Realtime applications provide an action or an answer to an external event in a timely and predictable manner. While many realtime applications require high-speed compute power, realtime applications cover a wide range of tasks with differing time dependencies. Timeliness has a different definition in each realtime application. What may be fast in one application may be slow or late in another. For example, an experimenter in high-energy physics needs to collect data in microseconds while a meteorologist monitoring the environment might need to collect data in intervals of several minutes. However, the success of both applications depends on well-defined time requirements.
The concept of predictability has many connotations, but for realtime applications it generally means that a task or set of tasks can always be completed within a predetermined amount of time. Depending on the situation, an unpredictable realtime application can result in loss of data, loss of deadlines, or loss of plant production. Examples of realtime applications include process control, factory automation robotics, vehicle simulation, scientific data acquisition, image processing, built-in test equipment, music or voice synthesis, and analysis of high-energy physics.
To have control over the predictability of an application, the programmer must understand which time bounds are significant. For example, an understanding of the average time it takes for a context switch does not guarantee task completion within a predictable timeframe. Realtime programmers must know the worst-case time requirements so that they can design an application that will always meet worst-case deadlines.
Realtime systems also use techniques to reduce the hazards associated with a worst-case scenario. In some situations, a worst-case realtime deadline may be significantly faster than the non-realtime, average time.
Realtime applications can be classified as either hard or soft realtime. Hard realtime applications require a response to events within a predetermined amount of time for the application to function properly. If a hard realtime application fails to meet specified deadlines, the application fails. While many hard realtime applications require high-speed responses, the granularity of the timing is not the central issue in a hard realtime application. An example of a hard realtime application is a missile guidance control system where a late response to a needed correction leads to disaster.
Soft realtime applications do not fail if a deadline is missed. Some soft realtime applications can process large amounts of data or require a very fast response time, but the key issue is whether or not meeting timing constraints is a condition for success. An example of a soft realtime application is an airline reservation system where an occasional delay is tolerable.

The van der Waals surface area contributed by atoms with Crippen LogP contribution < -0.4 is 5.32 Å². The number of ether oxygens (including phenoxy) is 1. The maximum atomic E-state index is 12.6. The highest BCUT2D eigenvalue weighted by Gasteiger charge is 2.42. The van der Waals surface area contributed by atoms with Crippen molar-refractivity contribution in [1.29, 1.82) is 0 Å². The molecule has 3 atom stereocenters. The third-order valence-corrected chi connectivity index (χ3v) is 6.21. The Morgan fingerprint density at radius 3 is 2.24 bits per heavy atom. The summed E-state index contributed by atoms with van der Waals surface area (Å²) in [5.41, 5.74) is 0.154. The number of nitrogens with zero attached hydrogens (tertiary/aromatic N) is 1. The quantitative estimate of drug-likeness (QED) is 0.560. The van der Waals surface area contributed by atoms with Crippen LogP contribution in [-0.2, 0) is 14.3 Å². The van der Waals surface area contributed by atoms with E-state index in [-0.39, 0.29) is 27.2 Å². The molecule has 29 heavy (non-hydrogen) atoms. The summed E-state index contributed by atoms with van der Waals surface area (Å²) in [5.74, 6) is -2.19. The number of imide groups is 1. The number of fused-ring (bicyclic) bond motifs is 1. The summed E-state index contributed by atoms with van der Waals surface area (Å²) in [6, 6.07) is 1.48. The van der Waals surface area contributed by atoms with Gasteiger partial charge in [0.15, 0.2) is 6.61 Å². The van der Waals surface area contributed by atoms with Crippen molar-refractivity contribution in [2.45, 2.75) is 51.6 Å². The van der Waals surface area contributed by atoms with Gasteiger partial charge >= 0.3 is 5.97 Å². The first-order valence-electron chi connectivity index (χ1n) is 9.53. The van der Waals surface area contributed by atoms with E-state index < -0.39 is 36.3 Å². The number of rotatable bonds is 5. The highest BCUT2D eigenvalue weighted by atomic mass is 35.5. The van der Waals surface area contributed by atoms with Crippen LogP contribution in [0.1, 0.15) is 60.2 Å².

Many realtime applications require high I/O throughput and fast response time to asynchronous external events. The ability to process and store large amounts of data is a key metric for data collection applications. Realtime applications that require high I/O throughput rely on continuous processing of large amounts of data. The primary requirement of such an application is the acquisition of a number of data points equally spaced in time.
High data throughput requirements are typically found in signal-processing applications such as:
Sonar and radar analysis
Likewise, a continuous stream of data points must be acquired for many of the qualitative and quantitative methods used in the following types of applications:
For some applications, the throughput requirements on any single channel are modest. However, an application may need to handle multiple data channels simultaneously, resulting in a high aggregate throughput. Realtime applications, such as medical diagnosis systems, need a response time of about one second while simultaneously handling data from, perhaps, ten external sources.
High I/O throughput may be important for some realtime control systems, but another key metric is the speed at which the application responds to asynchronous external events and its ability to schedule and provide communication among multiple tasks. Realtime applications must capture input parameters, perform decision-making operations, and compute updated output parameters within a given timeframe.
Some realtime applications, such as flight simulation programs, require a response time of microseconds while simultaneously handling data from a large number of external sources. The application might acquire several hundred input parameters from the cockpit controls, compute updated position, orientation, and speed parameters, and then send several hundred output parameters to the cockpit console and a visual display subsystem.
Realtime applications are usually characterized by a blend of requirements. Some portions of the application may consist of hard, critical tasks, all of which must meet their deadlines. Other parts of the application may require heavy data throughput. Many parts of a realtime application can easily run at a lower priority and require no special realtime functionality. The key to a successful realtime application is the developer's ability to accurately define application requirements at every point in the program. Resource allocation and realtime priorities are used only when necessary so that the application is not overdesigned.